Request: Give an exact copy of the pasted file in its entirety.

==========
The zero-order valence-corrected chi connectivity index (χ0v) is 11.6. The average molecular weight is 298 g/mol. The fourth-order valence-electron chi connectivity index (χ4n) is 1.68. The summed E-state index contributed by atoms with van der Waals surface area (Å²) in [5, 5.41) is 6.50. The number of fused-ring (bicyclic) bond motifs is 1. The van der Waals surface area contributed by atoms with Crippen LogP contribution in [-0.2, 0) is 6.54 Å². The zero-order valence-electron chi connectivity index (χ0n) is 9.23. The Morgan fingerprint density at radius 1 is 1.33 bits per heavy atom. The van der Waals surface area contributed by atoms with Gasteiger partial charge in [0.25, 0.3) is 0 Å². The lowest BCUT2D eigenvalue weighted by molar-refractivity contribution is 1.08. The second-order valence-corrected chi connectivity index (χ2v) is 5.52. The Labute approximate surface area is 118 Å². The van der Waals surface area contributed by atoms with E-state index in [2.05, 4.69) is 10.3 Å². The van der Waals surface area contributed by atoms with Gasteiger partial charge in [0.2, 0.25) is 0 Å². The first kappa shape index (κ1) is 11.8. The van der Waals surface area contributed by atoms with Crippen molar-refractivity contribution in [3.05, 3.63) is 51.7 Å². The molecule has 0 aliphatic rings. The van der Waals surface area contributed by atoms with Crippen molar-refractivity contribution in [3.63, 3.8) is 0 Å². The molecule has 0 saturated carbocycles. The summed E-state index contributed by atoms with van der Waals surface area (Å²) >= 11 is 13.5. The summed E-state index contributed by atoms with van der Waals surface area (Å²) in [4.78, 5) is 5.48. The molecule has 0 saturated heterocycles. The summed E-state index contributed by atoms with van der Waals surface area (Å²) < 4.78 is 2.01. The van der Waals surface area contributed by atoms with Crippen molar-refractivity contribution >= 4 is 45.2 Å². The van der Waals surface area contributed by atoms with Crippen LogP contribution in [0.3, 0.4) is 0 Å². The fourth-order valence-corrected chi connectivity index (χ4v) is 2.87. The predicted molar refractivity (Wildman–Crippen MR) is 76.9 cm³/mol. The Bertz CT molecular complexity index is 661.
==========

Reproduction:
The zero-order valence-corrected chi connectivity index (χ0v) is 11.6. The average molecular weight is 298 g/mol. The fourth-order valence-electron chi connectivity index (χ4n) is 1.68. The summed E-state index contributed by atoms with van der Waals surface area (Å²) in [5, 5.41) is 6.50. The number of fused-ring (bicyclic) bond motifs is 1. The van der Waals surface area contributed by atoms with Crippen LogP contribution in [-0.2, 0) is 6.54 Å². The zero-order valence-electron chi connectivity index (χ0n) is 9.23. The Morgan fingerprint density at radius 1 is 1.33 bits per heavy atom. The van der Waals surface area contributed by atoms with Gasteiger partial charge in [0.25, 0.3) is 0 Å². The lowest BCUT2D eigenvalue weighted by molar-refractivity contribution is 1.08. The second-order valence-corrected chi connectivity index (χ2v) is 5.52. The Labute approximate surface area is 118 Å². The van der Waals surface area contributed by atoms with E-state index in [2.05, 4.69) is 10.3 Å². The van der Waals surface area contributed by atoms with Gasteiger partial charge in [0.2, 0.25) is 0 Å². The first kappa shape index (κ1) is 11.8. The van der Waals surface area contributed by atoms with Crippen molar-refractivity contribution in [3.05, 3.63) is 51.7 Å². The molecule has 0 aliphatic rings. The van der Waals surface area contributed by atoms with Crippen molar-refractivity contribution in [3.63, 3.8) is 0 Å². The molecule has 0 saturated carbocycles. The summed E-state index contributed by atoms with van der Waals surface area (Å²) >= 11 is 13.5. The summed E-state index contributed by atoms with van der Waals surface area (Å²) in [4.78, 5) is 5.48. The molecule has 0 saturated heterocycles. The summed E-state index contributed by atoms with van der Waals surface area (Å²) < 4.78 is 2.01. The van der Waals surface area contributed by atoms with Crippen molar-refractivity contribution >= 4 is 45.2 Å². The van der Waals surface area contributed by atoms with Crippen LogP contribution in [0.3, 0.4) is 0 Å². The fourth-order valence-corrected chi connectivity index (χ4v) is 2.87. The predicted molar refractivity (Wildman–Crippen MR) is 76.9 cm³/mol. The Bertz CT molecular complexity index is 661.